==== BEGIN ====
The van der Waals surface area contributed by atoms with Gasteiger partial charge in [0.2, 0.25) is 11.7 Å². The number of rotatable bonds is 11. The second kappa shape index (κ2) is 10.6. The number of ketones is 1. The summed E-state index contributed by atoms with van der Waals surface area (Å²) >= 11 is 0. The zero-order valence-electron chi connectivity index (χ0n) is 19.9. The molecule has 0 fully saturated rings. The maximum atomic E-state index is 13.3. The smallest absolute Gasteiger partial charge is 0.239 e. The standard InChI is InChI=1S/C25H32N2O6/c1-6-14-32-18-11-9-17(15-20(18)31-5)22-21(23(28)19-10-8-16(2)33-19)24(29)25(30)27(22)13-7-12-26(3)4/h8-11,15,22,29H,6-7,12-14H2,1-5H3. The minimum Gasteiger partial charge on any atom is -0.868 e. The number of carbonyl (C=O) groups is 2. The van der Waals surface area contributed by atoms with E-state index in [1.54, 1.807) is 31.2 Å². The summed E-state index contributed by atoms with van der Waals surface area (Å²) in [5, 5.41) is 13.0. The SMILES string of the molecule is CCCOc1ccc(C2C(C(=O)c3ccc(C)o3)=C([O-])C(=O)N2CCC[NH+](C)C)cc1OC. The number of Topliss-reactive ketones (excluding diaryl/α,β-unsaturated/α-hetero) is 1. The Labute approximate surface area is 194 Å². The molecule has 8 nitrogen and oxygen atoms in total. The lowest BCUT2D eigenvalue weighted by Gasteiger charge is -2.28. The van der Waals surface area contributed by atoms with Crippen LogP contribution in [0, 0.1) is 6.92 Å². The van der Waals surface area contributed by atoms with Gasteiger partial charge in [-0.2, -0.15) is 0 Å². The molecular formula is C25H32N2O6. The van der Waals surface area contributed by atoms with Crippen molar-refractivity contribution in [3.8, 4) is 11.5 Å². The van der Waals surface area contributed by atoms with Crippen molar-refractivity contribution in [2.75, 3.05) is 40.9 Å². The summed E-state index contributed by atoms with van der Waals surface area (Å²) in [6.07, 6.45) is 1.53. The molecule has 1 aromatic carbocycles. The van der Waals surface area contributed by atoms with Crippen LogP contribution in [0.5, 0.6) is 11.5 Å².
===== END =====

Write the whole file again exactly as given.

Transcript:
The van der Waals surface area contributed by atoms with Gasteiger partial charge in [0.2, 0.25) is 11.7 Å². The number of rotatable bonds is 11. The second kappa shape index (κ2) is 10.6. The number of ketones is 1. The summed E-state index contributed by atoms with van der Waals surface area (Å²) >= 11 is 0. The zero-order valence-electron chi connectivity index (χ0n) is 19.9. The molecule has 0 fully saturated rings. The maximum atomic E-state index is 13.3. The smallest absolute Gasteiger partial charge is 0.239 e. The standard InChI is InChI=1S/C25H32N2O6/c1-6-14-32-18-11-9-17(15-20(18)31-5)22-21(23(28)19-10-8-16(2)33-19)24(29)25(30)27(22)13-7-12-26(3)4/h8-11,15,22,29H,6-7,12-14H2,1-5H3. The minimum Gasteiger partial charge on any atom is -0.868 e. The number of carbonyl (C=O) groups is 2. The van der Waals surface area contributed by atoms with E-state index in [1.54, 1.807) is 31.2 Å². The summed E-state index contributed by atoms with van der Waals surface area (Å²) in [5, 5.41) is 13.0. The SMILES string of the molecule is CCCOc1ccc(C2C(C(=O)c3ccc(C)o3)=C([O-])C(=O)N2CCC[NH+](C)C)cc1OC. The number of Topliss-reactive ketones (excluding diaryl/α,β-unsaturated/α-hetero) is 1. The Labute approximate surface area is 194 Å². The molecule has 8 nitrogen and oxygen atoms in total. The lowest BCUT2D eigenvalue weighted by Gasteiger charge is -2.28. The van der Waals surface area contributed by atoms with Crippen LogP contribution in [0, 0.1) is 6.92 Å². The van der Waals surface area contributed by atoms with Gasteiger partial charge in [-0.2, -0.15) is 0 Å². The molecular formula is C25H32N2O6. The van der Waals surface area contributed by atoms with Crippen molar-refractivity contribution in [3.8, 4) is 11.5 Å². The van der Waals surface area contributed by atoms with Crippen molar-refractivity contribution in [2.75, 3.05) is 40.9 Å². The summed E-state index contributed by atoms with van der Waals surface area (Å²) in [6.07, 6.45) is 1.53. The molecule has 1 aromatic carbocycles. The van der Waals surface area contributed by atoms with Crippen LogP contribution in [0.5, 0.6) is 11.5 Å².